Property tax in New South Wales is set to receive a shake-up amid plans to enable home buyers to avoid paying stamp duty and instead pay a broad-based land tax, media reports suggest.

The Sydney Morning Herald has reported that NSW Premier Dominic Perrottet will overhaul stamp duty in the upcoming budget.

Whilst details are yet to be confirmed, it is understood that the changes will enable home buyers to avoid paying up-front stamp duty and instead opt in to paying an annual land tax.

To limit any impact to the short-term finances of the state, the top twenty percent of residential properties by price would not be eligible.

Past property purchasers would not be affected.

The decision to move to a land tax would be permanently locked to the property, so future owners would have to pay the land tax if a previous one had.

This would eventually lead to stamp duty being phased out altogether.

The latest development comes as economist and property industry lobby groups have long called for the abolition of stamp duty across Australia.

Stamp duty is a once-off transactional tax that is charged on the purchase of a property.

The exact amount varies according to different states and territories and the price of the property being purchased.

As is the case in some other states, first-home buyers are exempt from paying stamp duty in NSW (subject to requirements).

In February, Housing Industry Association estimated the average stamp duty bill on a median priced home in New South Wales at $34,847. This is lower compared with the average stamp duty bill in Victoria ($40,730) but was well above the average paid for a median priced home in Queensland ($11,005).

For many years, economists have called for stamp duty to be replaced with either a broad- based land tax or other funding sources.

For households, the need to fork tens of thousands in stamp duty each time they buy a new home can serve as a barrier to seeking new dwellings as their housing preferences and needs change.

This includes older Australians seeking to downsize to smaller homes, younger people seeking larger homes as household/family size increases and workers wishing to change locations to capitalise on new business or employment opportunities.

For state governments, reliance upon stamp duty as a source of income can see finances become hostage to the property cycle.

Tom Forrest, CEO of developer lobby group Urban Taskforce, welcomed the reported moves.

Forrest says stamp duty causes many problems.

“A shift away from Stamp Duty, which is a tax on property transactions, to a broadly based property tax is a shift that has been supported by economists from across the spectrum for decades…” Forrest said.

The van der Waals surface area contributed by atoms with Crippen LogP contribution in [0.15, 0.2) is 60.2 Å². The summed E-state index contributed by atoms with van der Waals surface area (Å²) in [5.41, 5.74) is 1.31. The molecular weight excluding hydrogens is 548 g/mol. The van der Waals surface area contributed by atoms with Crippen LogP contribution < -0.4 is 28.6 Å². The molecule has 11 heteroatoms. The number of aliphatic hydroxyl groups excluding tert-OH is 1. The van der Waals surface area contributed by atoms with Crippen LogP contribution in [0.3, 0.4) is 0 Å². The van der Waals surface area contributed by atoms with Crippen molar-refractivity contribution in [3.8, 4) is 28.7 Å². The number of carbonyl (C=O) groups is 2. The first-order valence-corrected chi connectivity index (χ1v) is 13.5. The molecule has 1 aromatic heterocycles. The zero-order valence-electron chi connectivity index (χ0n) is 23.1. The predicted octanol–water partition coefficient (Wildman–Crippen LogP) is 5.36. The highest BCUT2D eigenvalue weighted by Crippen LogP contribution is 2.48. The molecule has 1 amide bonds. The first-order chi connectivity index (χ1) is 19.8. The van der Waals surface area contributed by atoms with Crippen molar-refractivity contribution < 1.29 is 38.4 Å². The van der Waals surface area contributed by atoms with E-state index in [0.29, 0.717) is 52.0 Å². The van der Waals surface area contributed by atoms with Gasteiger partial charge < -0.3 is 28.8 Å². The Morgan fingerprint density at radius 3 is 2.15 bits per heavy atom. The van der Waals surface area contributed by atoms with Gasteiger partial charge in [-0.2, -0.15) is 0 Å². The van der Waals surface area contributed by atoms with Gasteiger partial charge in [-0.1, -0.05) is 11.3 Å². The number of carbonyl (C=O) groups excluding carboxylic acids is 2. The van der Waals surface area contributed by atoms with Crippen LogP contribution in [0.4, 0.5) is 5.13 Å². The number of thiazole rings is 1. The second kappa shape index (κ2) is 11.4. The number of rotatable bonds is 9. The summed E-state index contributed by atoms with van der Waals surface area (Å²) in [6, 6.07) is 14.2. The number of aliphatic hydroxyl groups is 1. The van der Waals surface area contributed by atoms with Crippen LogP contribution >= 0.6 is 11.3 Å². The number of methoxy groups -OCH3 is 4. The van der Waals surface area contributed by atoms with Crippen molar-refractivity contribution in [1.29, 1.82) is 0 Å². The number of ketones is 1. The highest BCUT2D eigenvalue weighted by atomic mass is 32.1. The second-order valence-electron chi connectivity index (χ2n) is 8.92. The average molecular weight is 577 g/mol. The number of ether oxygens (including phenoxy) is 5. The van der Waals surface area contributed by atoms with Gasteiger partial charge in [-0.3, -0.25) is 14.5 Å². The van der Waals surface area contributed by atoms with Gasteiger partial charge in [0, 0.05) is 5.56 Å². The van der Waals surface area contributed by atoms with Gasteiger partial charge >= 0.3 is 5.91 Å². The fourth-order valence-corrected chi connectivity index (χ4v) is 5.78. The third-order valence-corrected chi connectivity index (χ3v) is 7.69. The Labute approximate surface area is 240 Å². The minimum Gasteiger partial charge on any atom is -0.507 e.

“Stamp Duty actively works against transactions.  This forces people to stay in the home they live in, even if they have outgrown that home.  This means that larger homes that might suit a growing family are not on the market, forcing the prices up for those homes which are available.

“Stamp Duty is also levied on the purchaser of a new home.  It hits those that can least afford to pay due to the massive increase in homes across Australia, but particularly in NSW cities and regions. Stamp Duty is a tax on making homes available for sale and it hits those who have already been hit by the Government’s failure to address housing supply and the resultant housing affordability crisis…

“…The problem with Stamp Duty has always been that State Governments are addicted to the revenue.  The financial difficulty for the NSW Premier and his Stamp Duty reform aspirations was always an initial drop off in revenue for a number of years while the transition was being worked through.  Now that the new Federal Treasurer, Jim Chalmers, has said he is prepared to come to the table and work with the States on this, there are genuine prospects for progress.  This is a sea-change in attitude from the Commonwealth.

“Shifting to a property tax also avoids wide fluctuations in revenue for State governments as property markets shift through the cycles of the market.  It also effectively builds value capture into the tax system – if the property value (and amenity of the home) goes up due to new infrastructure, so will the land tax bill. This is genuine tax reform.”